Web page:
Background: A high proportion of skin cancers in Nigeria occur in Individuals with oculocutaneous albinism (OCA). A reduction or absence of melanin, a skin pigment with photoprotective properties, makes them susceptible to skin malignancies such as squamous cell carcinomas (SCCs), basal cell carcinomas (BCCs) and rarely melanomas. Globally, BCCs are the commonest cutaneous malignancies among Caucasians and in fair-skinned Africans. This has been attributed to the greater effect of melanin in protecting against UV damage in the basal layer of the epidermis. Older retrospective studies on African albinos suggested that SCCs accounted for a higher prevalence of skin cancers in albinos, followed by BCCs. Melanoma has been consistently documented to be rare in all of these reports. Recent reports however noted BCCs to occur at an increasing frequency, suggesting a higher frequency than previously documented. These conflicting reports reflect the need to re-explore the pattern of cutaneous malignancies in albinos in order to reconcile the role of pigmentation, UV exposure and the variance between the frequencies of the different keratinocyte skin cancers among extreme skin phenotypes. This study explores the pattern of cutaneous malignancies seen in albinos in South East Nigeria.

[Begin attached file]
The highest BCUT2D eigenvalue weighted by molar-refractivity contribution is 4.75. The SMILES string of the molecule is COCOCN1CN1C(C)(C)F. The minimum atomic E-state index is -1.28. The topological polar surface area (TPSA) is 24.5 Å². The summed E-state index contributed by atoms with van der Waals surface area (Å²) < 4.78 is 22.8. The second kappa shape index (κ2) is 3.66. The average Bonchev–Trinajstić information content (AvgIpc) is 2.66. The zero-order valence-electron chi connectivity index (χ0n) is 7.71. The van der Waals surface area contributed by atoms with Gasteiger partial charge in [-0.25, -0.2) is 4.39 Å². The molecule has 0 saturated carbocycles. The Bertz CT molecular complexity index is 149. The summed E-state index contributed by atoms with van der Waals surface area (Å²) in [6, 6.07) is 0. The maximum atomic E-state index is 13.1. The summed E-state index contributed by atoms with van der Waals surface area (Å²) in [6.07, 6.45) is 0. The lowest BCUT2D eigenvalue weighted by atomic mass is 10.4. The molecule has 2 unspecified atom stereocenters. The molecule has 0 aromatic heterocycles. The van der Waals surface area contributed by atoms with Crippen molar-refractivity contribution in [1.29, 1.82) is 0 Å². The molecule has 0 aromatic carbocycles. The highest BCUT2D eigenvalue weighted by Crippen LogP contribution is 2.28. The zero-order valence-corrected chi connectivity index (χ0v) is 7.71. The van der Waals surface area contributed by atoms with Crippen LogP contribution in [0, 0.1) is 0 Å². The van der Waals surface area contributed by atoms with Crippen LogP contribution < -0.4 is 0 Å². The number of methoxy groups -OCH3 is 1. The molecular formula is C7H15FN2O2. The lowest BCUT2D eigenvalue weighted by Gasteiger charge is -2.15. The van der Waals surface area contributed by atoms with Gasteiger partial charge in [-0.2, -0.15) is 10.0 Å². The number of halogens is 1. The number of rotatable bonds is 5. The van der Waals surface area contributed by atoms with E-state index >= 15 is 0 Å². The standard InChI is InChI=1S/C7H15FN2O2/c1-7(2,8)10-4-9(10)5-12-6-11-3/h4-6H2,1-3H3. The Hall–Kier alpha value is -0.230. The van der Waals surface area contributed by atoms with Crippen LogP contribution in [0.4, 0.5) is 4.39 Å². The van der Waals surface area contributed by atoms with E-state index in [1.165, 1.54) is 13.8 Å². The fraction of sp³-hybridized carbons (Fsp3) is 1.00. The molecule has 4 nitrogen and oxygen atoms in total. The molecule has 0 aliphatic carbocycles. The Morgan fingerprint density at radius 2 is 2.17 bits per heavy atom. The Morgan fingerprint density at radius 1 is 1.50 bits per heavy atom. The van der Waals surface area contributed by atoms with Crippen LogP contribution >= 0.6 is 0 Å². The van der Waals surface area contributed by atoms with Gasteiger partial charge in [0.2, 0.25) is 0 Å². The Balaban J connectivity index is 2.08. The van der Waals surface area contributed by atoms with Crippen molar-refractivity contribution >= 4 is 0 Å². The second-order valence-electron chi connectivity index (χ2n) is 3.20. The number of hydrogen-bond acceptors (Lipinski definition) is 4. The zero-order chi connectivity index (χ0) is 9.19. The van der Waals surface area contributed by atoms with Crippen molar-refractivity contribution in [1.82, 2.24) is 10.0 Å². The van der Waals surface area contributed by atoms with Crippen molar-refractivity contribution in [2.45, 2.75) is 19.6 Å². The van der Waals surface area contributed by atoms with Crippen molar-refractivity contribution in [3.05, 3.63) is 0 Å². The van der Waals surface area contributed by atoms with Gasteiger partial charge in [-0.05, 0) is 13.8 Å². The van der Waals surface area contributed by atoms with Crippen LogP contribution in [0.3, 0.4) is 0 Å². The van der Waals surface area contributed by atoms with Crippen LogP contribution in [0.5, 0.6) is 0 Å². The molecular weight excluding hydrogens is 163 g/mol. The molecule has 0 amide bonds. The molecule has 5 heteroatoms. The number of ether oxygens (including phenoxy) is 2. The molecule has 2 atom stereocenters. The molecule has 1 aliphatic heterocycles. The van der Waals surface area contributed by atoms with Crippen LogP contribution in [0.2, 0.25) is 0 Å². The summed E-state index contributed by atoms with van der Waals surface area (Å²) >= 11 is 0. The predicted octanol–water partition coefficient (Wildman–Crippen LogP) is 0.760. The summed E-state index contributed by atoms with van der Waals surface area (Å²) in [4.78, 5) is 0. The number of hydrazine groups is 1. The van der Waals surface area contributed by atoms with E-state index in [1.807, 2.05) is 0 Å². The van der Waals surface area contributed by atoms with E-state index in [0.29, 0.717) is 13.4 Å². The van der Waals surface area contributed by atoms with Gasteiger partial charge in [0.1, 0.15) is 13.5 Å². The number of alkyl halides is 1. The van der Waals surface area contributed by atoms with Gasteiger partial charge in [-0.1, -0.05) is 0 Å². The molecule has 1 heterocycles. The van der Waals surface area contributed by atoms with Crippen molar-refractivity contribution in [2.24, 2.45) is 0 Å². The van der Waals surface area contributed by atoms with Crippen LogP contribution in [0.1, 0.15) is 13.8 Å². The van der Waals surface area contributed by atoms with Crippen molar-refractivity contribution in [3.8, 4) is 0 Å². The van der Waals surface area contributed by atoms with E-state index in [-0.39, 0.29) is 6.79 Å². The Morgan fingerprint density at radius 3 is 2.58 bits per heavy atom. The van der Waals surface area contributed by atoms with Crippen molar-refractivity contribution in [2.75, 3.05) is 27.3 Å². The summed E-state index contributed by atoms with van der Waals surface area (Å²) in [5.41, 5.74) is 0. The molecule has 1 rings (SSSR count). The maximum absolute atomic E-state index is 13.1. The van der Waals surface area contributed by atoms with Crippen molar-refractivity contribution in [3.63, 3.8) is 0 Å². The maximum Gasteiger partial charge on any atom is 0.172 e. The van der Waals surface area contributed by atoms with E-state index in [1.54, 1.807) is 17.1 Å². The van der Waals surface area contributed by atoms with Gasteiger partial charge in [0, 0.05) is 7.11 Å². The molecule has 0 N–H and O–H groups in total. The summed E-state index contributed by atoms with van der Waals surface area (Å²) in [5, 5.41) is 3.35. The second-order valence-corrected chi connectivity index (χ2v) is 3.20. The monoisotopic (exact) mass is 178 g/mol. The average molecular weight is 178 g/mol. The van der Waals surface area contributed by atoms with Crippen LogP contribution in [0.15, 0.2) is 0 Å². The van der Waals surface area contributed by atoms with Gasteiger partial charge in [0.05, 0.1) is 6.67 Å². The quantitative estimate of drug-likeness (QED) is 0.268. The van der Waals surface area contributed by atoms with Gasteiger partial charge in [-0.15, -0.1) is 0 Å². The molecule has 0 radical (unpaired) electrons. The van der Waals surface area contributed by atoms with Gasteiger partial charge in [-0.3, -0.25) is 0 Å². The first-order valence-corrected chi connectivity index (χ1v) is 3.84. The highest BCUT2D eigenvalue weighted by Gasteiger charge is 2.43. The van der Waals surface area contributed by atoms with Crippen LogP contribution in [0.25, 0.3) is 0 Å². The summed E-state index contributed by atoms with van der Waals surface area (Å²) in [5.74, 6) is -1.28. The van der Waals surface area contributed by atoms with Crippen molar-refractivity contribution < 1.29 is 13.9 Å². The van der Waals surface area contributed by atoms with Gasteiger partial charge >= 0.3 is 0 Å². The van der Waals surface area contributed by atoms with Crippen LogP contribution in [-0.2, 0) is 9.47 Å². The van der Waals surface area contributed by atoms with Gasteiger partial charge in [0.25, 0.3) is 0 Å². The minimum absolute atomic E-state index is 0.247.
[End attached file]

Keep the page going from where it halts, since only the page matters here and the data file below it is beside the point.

Objective: To determine the pattern of cutaneous malignancies among albinos in Anambra state, Nigeria.
Materials and methods: A cross-sectional study conducted in Anambra State, Nigeria. Ninety albinos from the Albino foundation Anambra state were recruited. Malignant dermatoses were characterized clinically and confirmed by histology. Fifty-eight lesions from 30 albinos were biopsied to determine the presence of malignancy.
Results: Skin cancers were seen in 20.98% of all participants and in 18 (60%) of all the albinos who had skin biopsy. The SCC/BCC ratio was 1.0: 2.3. There was no cutaneous melanoma.
Conclusion: Contrary to previous reports, it would appear that the pattern of cutaneous malignancies in albinos shows the same trend as that seen in Caucasians and fair-skinned Africans.